Leader of the Congress in the Lok Sabha Mallikarjun Kharge had earlier stated that the Congress would cooperate with the government on Aadhaar, but objected to the Bill being introduced as a money Bill.
Modern home design trends that are radically changing living spaces in India
From structure to finishes, modern homes embody lifestyle.
Homes in India are evolving to become works of art as home owners look to express their taste and lifestyle through design. It’s no surprise that global home design platform Houzz saw over a million visitors every month from India, even before their services were locally available. Architects and homeowners are spending enormous time and effort over structural elements as well as interior features, to create beautiful and comfortable living spaces.
Here’s a look at the top trends that are altering and enhancing home spaces in India.
Cantilevers. A cantilever is a rigid structural element like a beam or slab that protrudes horizontally out of the main structure of a building. The cantilevered structure almost seems to float on air. While small balconies of such type have existed for eons, construction technology has now enabled large cantilevers, that can even become large rooms. A cantilever allows for glass facades on multiple sides, bringing in more sunlight and garden views. It works wonderfully to enhance spectacular views especially in hill or seaside homes. The space below the cantilever can be transformed to a semi-covered garden, porch or a sit-out deck. Cantilevers also help conserve ground space, for lawns or backyards, while enabling more built-up area. Cantilevers need to be designed and constructed carefully else the structure could be unstable and lead to floor vibrations.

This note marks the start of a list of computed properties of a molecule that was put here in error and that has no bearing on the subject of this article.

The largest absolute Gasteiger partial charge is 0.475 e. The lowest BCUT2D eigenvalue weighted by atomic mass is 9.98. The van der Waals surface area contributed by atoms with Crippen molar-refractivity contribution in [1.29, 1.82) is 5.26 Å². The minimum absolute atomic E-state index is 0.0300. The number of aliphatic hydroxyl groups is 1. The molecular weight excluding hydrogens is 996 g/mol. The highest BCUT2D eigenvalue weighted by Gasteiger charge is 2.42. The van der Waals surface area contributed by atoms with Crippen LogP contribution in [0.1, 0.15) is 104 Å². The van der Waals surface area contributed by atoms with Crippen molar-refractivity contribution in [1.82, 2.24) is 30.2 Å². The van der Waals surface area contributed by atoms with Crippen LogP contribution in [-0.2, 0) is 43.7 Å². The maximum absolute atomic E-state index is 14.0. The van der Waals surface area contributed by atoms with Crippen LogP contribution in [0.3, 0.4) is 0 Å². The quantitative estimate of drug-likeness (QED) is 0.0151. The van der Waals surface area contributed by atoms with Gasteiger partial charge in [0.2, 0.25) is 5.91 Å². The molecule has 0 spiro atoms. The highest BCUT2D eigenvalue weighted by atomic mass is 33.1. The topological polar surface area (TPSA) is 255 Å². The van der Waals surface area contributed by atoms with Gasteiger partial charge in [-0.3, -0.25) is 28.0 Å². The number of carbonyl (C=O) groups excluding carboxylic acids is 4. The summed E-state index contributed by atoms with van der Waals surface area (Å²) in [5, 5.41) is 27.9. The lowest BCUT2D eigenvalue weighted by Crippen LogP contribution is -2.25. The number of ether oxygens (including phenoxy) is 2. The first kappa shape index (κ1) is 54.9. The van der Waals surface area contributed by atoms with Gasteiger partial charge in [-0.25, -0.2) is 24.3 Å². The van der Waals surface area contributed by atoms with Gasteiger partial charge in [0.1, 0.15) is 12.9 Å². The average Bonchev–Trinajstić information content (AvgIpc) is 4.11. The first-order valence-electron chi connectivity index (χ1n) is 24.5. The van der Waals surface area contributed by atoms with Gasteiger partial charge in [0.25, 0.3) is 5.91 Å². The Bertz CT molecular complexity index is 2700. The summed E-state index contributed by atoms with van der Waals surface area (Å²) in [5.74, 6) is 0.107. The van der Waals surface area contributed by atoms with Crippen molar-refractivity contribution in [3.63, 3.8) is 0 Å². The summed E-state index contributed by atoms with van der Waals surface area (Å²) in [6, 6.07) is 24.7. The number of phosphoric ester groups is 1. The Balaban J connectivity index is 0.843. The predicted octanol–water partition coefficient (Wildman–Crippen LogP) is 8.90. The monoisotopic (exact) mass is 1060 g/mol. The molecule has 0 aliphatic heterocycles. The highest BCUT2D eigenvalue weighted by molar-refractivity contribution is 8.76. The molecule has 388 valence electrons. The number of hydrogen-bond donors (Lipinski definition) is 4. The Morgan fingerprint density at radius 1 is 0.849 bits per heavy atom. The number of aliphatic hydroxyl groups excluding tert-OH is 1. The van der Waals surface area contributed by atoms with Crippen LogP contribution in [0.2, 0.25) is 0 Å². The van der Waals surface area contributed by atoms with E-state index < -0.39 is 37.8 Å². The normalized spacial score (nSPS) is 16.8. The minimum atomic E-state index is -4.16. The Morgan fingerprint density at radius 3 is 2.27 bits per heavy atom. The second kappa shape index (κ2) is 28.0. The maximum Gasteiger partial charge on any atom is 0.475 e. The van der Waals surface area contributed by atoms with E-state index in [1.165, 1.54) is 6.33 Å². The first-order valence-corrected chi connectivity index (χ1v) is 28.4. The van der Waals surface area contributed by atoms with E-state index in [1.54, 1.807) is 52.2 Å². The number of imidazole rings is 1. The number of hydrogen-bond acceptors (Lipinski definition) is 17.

Butterfly roofs. Roofs don’t need to be flat - in fact roof design can completely alter the size and feel of the space inside. A butterfly roof is a dramatic roof arrangement shaped, as the name suggests, like a butterfly. It is an inverted version of the typical sloping roof - two roof surfaces slope downwards from opposing edges to join around the middle in the shape of a mild V. This creates more height inside the house and allows for high windows which let in more light. On the inside, the sloping ceiling can be covered in wood, aluminium or metal to make it look stylish. The butterfly roof is less common and is sure to add uniqueness to your home. Leading Indian architecture firms, Sameep Padora’s sP+a and Khosla Associates, have used this style to craft some stunning homes and commercial projects. The Butterfly roof was first used by Le Corbusier, the Swiss-French architect who later designed the city of Chandigarh, in his design of the Maison Errazuriz, a vacation house in Chile in 1930.